Ethics And Research Integrity
The University expects that staff, students and other individuals permitted to work in the University will, at all times, observe the highest standards of integrity in relation to any research work which is supported by the University and/or conducted on its premises. This is a core element of our research strategy and is an integral part of our related policies and regulatory structures. We have been a signatory to the Concordat to Support Research Integrity since 2012 and thus are fully committed to:
- Upholding the highest standards of rigour and integrity in all aspects of research
- ensuring that research is conducted according to appropriate ethical, legal and professional frameworks, obligations and standards
- supporting a research environment that is underpinned by a culture of integrity and based on good governance, best practice and support for the development of researchers
- using transparent, timely, robust and fair processes to deal with allegations of research misconduct should they arise
- working together to strengthen the integrity of research and to review progress regularly and openly.
Professor Wendy Wills the Pro Vice-Chancellor (Research and Enterprise), has been designated by the Vice-Chancellor as the senior officer responsible for ensuring good research conduct in accordance with University policy and regulations. The senior member of staff with oversight for research integrity and the first point of contact on research integrity matters is Dr Susan Grey. Dr Grey is also the point of contact for whistleblowing.
UK Research Integrity Office (UKRIO)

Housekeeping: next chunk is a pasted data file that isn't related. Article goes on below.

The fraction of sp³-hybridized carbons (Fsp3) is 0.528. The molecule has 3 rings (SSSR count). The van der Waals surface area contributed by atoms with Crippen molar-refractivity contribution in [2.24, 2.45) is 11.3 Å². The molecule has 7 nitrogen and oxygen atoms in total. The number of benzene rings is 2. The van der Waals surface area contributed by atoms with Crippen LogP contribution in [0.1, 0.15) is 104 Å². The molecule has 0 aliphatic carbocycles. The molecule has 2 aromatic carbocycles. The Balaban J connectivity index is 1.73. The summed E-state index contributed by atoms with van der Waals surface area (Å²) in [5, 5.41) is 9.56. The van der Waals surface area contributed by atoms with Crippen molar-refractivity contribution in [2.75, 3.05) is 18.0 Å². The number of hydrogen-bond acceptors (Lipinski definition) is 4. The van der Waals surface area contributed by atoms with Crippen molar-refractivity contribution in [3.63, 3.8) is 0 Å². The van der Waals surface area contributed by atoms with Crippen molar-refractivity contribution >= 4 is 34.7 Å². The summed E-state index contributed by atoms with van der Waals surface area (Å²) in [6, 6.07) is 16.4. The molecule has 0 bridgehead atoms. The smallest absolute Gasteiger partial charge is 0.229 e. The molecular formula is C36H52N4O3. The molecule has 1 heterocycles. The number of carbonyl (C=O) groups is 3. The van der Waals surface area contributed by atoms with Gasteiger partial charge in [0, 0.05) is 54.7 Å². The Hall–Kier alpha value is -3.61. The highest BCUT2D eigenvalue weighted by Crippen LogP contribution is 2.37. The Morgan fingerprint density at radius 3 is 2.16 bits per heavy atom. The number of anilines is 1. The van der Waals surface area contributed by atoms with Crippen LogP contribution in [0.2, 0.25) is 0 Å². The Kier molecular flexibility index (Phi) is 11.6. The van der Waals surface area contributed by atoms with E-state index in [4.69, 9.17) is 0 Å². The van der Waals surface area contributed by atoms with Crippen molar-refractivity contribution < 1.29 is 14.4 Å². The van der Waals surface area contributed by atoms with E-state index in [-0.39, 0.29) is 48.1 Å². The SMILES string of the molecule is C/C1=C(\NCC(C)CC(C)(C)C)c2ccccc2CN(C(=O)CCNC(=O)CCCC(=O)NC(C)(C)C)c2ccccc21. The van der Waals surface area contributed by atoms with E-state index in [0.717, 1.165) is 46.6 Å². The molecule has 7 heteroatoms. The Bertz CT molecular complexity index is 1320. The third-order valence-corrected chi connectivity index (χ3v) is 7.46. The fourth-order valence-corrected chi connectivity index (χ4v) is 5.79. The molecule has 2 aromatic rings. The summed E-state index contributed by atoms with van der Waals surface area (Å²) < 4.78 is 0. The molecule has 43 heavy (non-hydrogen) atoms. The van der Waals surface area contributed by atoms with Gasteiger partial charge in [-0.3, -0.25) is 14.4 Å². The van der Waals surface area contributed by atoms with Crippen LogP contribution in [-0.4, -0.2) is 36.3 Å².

The University is a full member of the UK Research Integrity Office, which provides expert advice and guidance about the conduct of research. UKRIO is the only dedicated research integrity body in the UK and covers all disciplines.
Trusted Research enables researchers, UK universities and industry to have confidence in international collaboration and make informed decisions regarding potential risks. Trusted Research is particularly relevant in STEM, innovation, dual-use technologies, emerging technologies and commercially sensitive research areas.
The National Protective Security Authority (NPSA) has created Trusted Research Guidance for Academia to help UK academics and research organisations understand and manage the potential risks to international research collaboration.
The University has approval processes for:
- Studies involving Human Participants
- Potentially problematic ethical issues relating to Research
The University's Ethics Committee for Studies Involving Human Participants formulates institutional policies, regulations, and procedures to ensure the proper conduct of studies involving human participants. Ethics Committees with Delegated Authority function as sub-committees. Ethics approval for a research project is granted by the relevant Ethics Committee following careful assessment of the protocol. For further information please contact Claire Kruger, Governance Services Officer and Clerk to the Ethics Committee.
Advice and approval should be sought at an early stage for any potentially problematic ethical issues that might arise in a research project.
NHS Research Sponsorship
The sponsor of a research project is the organisation that assumes responsibility for confirming there are proper arrangements to initiate, manage and monitor, and finance the research study. Any research that falls within the domain of the Secretary of State for health will require research sponsorship and ethics approval from a Health Research Authority (NHS) Research Ethics Committee. This means: